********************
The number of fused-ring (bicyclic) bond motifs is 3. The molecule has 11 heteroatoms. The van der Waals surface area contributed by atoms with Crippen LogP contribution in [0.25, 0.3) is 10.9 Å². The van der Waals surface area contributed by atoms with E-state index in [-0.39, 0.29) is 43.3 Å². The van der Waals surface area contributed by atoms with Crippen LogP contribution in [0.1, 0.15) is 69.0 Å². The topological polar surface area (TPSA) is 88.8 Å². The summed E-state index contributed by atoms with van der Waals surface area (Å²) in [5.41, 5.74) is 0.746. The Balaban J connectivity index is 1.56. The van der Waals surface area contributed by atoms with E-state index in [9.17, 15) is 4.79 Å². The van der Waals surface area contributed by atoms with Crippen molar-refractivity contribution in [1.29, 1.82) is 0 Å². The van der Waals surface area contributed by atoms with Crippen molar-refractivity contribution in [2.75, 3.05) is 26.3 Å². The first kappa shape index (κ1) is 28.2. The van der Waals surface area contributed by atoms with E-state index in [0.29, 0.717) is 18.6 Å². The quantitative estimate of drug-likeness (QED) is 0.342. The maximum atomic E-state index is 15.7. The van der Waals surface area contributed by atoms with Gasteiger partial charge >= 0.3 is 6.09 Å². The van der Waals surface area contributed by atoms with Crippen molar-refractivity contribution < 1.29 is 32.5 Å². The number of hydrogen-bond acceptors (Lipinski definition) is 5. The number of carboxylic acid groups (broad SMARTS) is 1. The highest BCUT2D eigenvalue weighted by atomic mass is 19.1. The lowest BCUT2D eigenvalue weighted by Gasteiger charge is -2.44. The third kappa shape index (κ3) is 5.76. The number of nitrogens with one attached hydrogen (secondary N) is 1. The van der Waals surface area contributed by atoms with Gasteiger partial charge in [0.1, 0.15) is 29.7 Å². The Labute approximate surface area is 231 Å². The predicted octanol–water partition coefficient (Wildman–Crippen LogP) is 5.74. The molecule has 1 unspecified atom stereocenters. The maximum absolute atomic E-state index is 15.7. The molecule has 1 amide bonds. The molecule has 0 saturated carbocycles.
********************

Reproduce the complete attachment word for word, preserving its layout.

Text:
The number of fused-ring (bicyclic) bond motifs is 3. The molecule has 11 heteroatoms. The van der Waals surface area contributed by atoms with Crippen LogP contribution in [0.25, 0.3) is 10.9 Å². The van der Waals surface area contributed by atoms with E-state index in [-0.39, 0.29) is 43.3 Å². The van der Waals surface area contributed by atoms with Crippen LogP contribution in [0.1, 0.15) is 69.0 Å². The topological polar surface area (TPSA) is 88.8 Å². The summed E-state index contributed by atoms with van der Waals surface area (Å²) in [5.41, 5.74) is 0.746. The Balaban J connectivity index is 1.56. The van der Waals surface area contributed by atoms with E-state index in [9.17, 15) is 4.79 Å². The van der Waals surface area contributed by atoms with Crippen molar-refractivity contribution in [1.29, 1.82) is 0 Å². The van der Waals surface area contributed by atoms with Crippen molar-refractivity contribution in [2.75, 3.05) is 26.3 Å². The first kappa shape index (κ1) is 28.2. The van der Waals surface area contributed by atoms with E-state index in [0.29, 0.717) is 18.6 Å². The quantitative estimate of drug-likeness (QED) is 0.342. The maximum atomic E-state index is 15.7. The van der Waals surface area contributed by atoms with Gasteiger partial charge >= 0.3 is 6.09 Å². The van der Waals surface area contributed by atoms with Crippen molar-refractivity contribution < 1.29 is 32.5 Å². The number of hydrogen-bond acceptors (Lipinski definition) is 5. The number of carboxylic acid groups (broad SMARTS) is 1. The highest BCUT2D eigenvalue weighted by atomic mass is 19.1. The lowest BCUT2D eigenvalue weighted by Gasteiger charge is -2.44. The third kappa shape index (κ3) is 5.76. The number of nitrogens with one attached hydrogen (secondary N) is 1. The van der Waals surface area contributed by atoms with Gasteiger partial charge in [0.1, 0.15) is 29.7 Å². The Labute approximate surface area is 231 Å². The predicted octanol–water partition coefficient (Wildman–Crippen LogP) is 5.74. The molecule has 1 unspecified atom stereocenters. The maximum absolute atomic E-state index is 15.7. The molecule has 1 amide bonds. The molecule has 0 saturated carbocycles.